We would love to see you there. (Come eat dinner with us! If you’re going, comment below and we’ll make arrangements for a dinner.) For details on the conference, click here.

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{ 38 comments… read them below or add one }

Diana October 20, 2009 at 2:59 PM

What a great post! One of the greatest things I love about Spain is their commitment to raising and growing sustainably and organically. Their local foods movement is out of this world! Ecologico ;) (Can you tell I’m a Spaniard ;)


LeahS July 20, 2011 at 10:08 AM

I didn’t know about their commitment! How fantastic! What can we do to get people to care over here!!! Grrr.


Bonnie October 20, 2009 at 3:22 PM

It sounds delicious! I am looking forward to my first WAPF conference this fall and hope to see all my favorite bloggers there!


cheeseslave October 20, 2009 at 3:57 PM

Bonnie –

I’ll email you offline about the conference. Looking forward to meeting you!


cheeseslave October 20, 2009 at 4:01 PM

Diana – I am crazy about the food in Spain. I went to Barcelona a few years ago and fell in love with the Boqueria, the giant farmer’s market they have there.

I would go in the morning, order a cup of coffee, and just sit and take it all in, enthralled by the food, the people, the hustle and bustle. The displays of fresh fish they have there are unbelievable.

I preferred going to the Boqueria over any other sight-seeing. The last night we were there, we went and bought a ton of food and cooked a feast of tapas for New Year’s Eve. It was fantastic.


Jen October 20, 2009 at 4:22 PM

On an only slightly related note, my father had a cow that got into some grain and ate itself to death a few years back. I can see your point.


josh April 25, 2011 at 6:16 PM

that most likely occurred from acidosis (cows ferment their food, and too much grain =lots of acid)–completely unrelated to the liver fat storage


Christine Kennedy October 20, 2009 at 4:50 PM

This is so wonderful to see sustainable, free range foie grois. I’ve not yet had it, but can’t wait until I do!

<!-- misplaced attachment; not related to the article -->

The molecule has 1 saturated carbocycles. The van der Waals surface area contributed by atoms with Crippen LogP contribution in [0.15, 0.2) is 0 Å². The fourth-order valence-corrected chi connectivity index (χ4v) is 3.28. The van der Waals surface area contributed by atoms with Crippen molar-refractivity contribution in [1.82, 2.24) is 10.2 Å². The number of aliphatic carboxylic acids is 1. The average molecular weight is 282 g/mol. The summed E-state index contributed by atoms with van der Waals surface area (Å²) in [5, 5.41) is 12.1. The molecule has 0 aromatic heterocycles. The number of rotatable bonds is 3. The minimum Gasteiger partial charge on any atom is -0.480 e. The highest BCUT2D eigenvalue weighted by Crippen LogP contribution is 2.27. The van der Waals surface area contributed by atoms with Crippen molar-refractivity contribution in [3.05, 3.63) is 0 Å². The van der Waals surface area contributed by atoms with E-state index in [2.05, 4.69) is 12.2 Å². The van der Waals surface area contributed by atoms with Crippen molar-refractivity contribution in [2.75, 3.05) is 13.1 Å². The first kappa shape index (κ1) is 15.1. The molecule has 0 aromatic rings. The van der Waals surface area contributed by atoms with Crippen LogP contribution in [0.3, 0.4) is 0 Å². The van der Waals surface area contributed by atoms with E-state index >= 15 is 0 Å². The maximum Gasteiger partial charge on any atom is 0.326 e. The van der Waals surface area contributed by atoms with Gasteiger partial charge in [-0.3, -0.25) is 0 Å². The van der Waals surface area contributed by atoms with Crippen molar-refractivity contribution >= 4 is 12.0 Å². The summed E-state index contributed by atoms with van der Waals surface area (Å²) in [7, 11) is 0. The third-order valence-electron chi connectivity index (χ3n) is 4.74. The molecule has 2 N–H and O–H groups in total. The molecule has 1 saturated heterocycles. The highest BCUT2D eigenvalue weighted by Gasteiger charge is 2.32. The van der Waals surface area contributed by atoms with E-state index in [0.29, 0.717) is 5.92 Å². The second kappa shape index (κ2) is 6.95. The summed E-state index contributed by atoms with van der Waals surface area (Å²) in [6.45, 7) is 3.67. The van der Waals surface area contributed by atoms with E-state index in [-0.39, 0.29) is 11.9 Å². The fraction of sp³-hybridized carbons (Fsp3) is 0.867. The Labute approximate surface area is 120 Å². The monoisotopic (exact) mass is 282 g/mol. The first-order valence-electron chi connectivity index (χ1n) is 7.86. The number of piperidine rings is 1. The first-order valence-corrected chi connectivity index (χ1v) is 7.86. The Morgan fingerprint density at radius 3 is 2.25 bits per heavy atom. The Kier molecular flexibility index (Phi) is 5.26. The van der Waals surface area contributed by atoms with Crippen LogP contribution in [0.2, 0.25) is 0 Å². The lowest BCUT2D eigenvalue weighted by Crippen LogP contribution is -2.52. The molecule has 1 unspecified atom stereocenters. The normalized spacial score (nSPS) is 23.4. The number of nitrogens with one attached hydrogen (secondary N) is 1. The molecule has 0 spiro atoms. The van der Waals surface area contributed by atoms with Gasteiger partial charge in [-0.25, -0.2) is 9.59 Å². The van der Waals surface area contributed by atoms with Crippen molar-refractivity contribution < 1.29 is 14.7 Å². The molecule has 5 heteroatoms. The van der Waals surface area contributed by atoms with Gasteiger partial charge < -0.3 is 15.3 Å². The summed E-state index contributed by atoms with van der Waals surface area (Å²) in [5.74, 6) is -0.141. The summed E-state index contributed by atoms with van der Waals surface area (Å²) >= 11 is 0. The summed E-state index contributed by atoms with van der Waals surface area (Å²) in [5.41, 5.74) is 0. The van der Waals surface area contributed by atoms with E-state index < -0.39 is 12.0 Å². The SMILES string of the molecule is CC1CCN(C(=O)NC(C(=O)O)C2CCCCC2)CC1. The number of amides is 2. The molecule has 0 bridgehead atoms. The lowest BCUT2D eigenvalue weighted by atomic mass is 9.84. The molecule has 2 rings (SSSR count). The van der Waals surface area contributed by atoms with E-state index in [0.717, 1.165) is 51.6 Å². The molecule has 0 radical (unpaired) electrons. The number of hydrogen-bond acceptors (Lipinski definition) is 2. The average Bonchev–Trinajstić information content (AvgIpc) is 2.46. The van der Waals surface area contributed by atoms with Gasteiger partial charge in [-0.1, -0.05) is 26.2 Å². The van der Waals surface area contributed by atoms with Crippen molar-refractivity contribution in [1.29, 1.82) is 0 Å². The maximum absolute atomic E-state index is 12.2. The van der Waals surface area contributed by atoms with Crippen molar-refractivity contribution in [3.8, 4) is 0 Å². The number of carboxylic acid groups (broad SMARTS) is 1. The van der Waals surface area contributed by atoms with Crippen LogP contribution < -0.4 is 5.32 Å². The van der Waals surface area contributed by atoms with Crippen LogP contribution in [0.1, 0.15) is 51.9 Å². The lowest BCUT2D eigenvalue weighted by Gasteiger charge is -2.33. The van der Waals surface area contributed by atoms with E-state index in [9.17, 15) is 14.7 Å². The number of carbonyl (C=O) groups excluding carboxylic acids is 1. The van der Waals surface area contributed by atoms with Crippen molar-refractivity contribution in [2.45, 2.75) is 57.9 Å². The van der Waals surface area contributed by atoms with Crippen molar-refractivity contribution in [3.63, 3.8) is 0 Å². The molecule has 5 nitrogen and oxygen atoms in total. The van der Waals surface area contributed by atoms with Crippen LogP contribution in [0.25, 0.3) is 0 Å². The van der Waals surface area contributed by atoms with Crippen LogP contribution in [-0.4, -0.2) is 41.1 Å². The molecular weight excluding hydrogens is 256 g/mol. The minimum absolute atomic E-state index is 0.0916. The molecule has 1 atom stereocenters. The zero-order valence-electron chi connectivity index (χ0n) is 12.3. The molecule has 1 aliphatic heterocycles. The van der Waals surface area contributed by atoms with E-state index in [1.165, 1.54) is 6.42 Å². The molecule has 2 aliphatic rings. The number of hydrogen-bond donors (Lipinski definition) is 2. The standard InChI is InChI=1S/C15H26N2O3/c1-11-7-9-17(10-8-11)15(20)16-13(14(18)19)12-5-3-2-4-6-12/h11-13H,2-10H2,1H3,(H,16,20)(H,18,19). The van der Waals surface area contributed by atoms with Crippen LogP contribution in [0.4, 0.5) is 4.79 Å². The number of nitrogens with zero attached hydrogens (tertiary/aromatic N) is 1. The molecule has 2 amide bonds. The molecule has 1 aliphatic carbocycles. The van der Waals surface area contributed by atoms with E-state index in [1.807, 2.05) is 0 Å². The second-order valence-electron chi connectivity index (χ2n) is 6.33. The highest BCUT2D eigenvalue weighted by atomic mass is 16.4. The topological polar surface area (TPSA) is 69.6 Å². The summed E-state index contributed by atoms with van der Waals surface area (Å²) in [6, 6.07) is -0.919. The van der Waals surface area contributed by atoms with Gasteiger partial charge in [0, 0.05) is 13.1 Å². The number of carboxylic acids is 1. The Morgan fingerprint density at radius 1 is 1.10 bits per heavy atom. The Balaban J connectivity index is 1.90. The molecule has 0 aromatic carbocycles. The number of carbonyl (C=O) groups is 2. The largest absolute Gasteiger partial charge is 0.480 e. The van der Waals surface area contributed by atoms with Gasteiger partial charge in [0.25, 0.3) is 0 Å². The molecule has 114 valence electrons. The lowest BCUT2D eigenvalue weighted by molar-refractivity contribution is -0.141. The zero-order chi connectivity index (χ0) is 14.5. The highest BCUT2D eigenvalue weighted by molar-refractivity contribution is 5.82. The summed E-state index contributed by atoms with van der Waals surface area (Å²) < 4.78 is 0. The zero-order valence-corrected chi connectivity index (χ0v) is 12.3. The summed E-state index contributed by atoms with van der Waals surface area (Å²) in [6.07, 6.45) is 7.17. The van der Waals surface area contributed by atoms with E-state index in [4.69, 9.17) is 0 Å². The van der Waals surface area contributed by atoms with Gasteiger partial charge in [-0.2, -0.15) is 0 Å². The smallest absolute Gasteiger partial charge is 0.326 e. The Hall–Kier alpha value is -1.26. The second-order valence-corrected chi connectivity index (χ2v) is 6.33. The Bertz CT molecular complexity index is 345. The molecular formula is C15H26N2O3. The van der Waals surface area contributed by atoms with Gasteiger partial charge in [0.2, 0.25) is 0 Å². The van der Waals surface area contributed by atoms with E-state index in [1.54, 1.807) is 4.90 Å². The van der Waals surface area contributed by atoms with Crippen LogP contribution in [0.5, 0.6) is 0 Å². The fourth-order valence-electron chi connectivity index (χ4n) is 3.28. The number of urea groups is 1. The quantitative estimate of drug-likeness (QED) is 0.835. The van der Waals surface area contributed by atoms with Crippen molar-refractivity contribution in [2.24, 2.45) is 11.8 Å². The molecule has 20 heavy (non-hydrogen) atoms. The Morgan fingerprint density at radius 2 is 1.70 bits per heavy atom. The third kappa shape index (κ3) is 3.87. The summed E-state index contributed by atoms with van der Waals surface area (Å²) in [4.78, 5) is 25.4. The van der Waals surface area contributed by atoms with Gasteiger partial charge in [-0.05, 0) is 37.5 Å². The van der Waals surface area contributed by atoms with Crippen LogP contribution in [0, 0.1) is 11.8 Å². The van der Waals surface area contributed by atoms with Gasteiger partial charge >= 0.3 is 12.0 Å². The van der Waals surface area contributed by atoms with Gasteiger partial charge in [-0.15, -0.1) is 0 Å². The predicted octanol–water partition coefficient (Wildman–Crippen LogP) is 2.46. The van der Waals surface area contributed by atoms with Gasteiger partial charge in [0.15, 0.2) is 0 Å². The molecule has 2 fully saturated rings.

Hope you guys have a great time at the conference! I so wish I was going this year, but I have a little one to attend to this year. Maybe next year! Can’t wait to hear and see (with all your pictures) all about it Ann Marie!


Soli October 20, 2009 at 5:07 PM

That is wonderful news! I have to admit that I have never eaten foie gras, and don’t much care for the idea of having it conventionally, but this I would eat.
Hel, I am having veal again for the first time since I was ten. A local farmer is keeping the calves with their mother, they’re out in the fields, living their lives.

and I am sure I am going to get flambed for this comment.


cheeseslave October 20, 2009 at 5:09 PM

Christine, I will very much miss seeing you. It was so much fun to meet with you and hang out with you last year. I look forward to seeing you next year!


Rosie_Kate October 20, 2009 at 5:15 PM

What a great post! Those videos were fantastic. I admit that I have never actually had foie gras, but it’s definitely on my list of things to try!

And I soooo wish I could go to the conference! When I got the brochure in the mail and saw that it was in driving distance, I was just dying to go. The budget does not allow, but maybe someday… :-)


Kelly the Kitchen Kop October 20, 2009 at 9:35 PM

Wow, I’ve never been into foie gras until you first introduced me to it in April, Ann Marie, and before that I’d never have thought that I could listen to someone talk about it for 20 minutes and find it so interesting, but I did! :)


Amy @ Simply Sugar & Gluten-Free October 21, 2009 at 4:59 AM